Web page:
Review Article

The Emerging Role of Mitochondrial Dysfunction in the Pathogenesis of Idiopathic Inflammatory Myopathies

Jorge Armando Gonzalez-Chapa, Marina Barguil Macêdo, and Christian Lood


Increasing evidence points towards mitochondria as crucial players in the initiation and progression of auto-immune and degenerative disorders, to which impaired cell metabolism is but a facet of the subjacent etiopathogenesis. This review aims to introduce the reader to essential concepts of mitochondrial abnormalities in idiopathic inflammatory myopathy (IIM), underscoring inclusion-body myositis and dermatomyositis. Far surpassing the initial simplistic view of being responsible for energy generation, mitochondria have gathered attention regarding their role in inflammatory processes, being able to fuel autoimmunity, as shown by the presence of anti-mitochondrial antibodies (AMAs) in up to 10% of IIM patients. As cellular respiration takes place, mitochondrial metabolites might help to shape the pro-inflammatory milieu in affected muscle, beyond generating reactive oxygen species, which are well-recognized inducers of damage-associated molecular patterns. A series of mitochondrial components might facilitate the sterile activation of pro-inflammatory cells and the production of several cytokines responsible for enhancing auto-immune responses. Marked variation in the mitochondrial genome has also been reported in IIM patients. As such, we summarize key historical and recent advances linking aberrations and instabilities of mitochondrial DNA to impaired muscle function. Besides discussing mitochondrial dysfunction as an essential part of IIM development, we also highlight possible associations between presence of AMAs and a particular phenotype of IIM, with its own characteristic clinical and radiological pattern. Finally, we present promising treatment approaches targeting mitochondria, while briefly discussing experimental models for gaining deeper insight into the disease process, and ultimately leading to novel drug development.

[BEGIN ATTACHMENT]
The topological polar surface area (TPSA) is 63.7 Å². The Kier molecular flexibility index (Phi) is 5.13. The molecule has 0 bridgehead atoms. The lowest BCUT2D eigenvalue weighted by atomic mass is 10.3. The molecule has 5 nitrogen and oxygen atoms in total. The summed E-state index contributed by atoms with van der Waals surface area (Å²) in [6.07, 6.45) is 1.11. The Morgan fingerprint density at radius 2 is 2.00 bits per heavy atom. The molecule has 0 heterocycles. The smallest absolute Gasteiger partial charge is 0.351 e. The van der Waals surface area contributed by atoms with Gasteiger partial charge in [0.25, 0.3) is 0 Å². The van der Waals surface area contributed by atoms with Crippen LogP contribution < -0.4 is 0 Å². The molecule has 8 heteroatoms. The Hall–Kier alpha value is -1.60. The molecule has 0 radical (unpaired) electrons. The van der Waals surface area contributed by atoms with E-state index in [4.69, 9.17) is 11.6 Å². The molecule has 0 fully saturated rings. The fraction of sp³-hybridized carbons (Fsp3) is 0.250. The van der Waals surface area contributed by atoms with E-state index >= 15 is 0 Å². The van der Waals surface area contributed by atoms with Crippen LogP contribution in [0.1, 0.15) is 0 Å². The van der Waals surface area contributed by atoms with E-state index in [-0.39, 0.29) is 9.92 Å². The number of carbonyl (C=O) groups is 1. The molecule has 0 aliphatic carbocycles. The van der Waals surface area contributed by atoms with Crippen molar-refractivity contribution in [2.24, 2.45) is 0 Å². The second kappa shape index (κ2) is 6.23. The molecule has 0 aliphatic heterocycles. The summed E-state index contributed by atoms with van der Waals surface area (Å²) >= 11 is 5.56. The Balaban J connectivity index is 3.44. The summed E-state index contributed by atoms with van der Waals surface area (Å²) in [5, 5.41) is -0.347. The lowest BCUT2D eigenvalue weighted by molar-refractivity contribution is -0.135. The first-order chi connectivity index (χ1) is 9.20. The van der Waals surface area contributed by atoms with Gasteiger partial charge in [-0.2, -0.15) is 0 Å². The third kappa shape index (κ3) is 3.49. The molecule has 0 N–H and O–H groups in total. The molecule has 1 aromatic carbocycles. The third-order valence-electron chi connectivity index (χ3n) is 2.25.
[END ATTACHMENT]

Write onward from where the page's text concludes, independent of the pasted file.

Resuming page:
Rambam Maimonides Med J 2023;14(2):e0006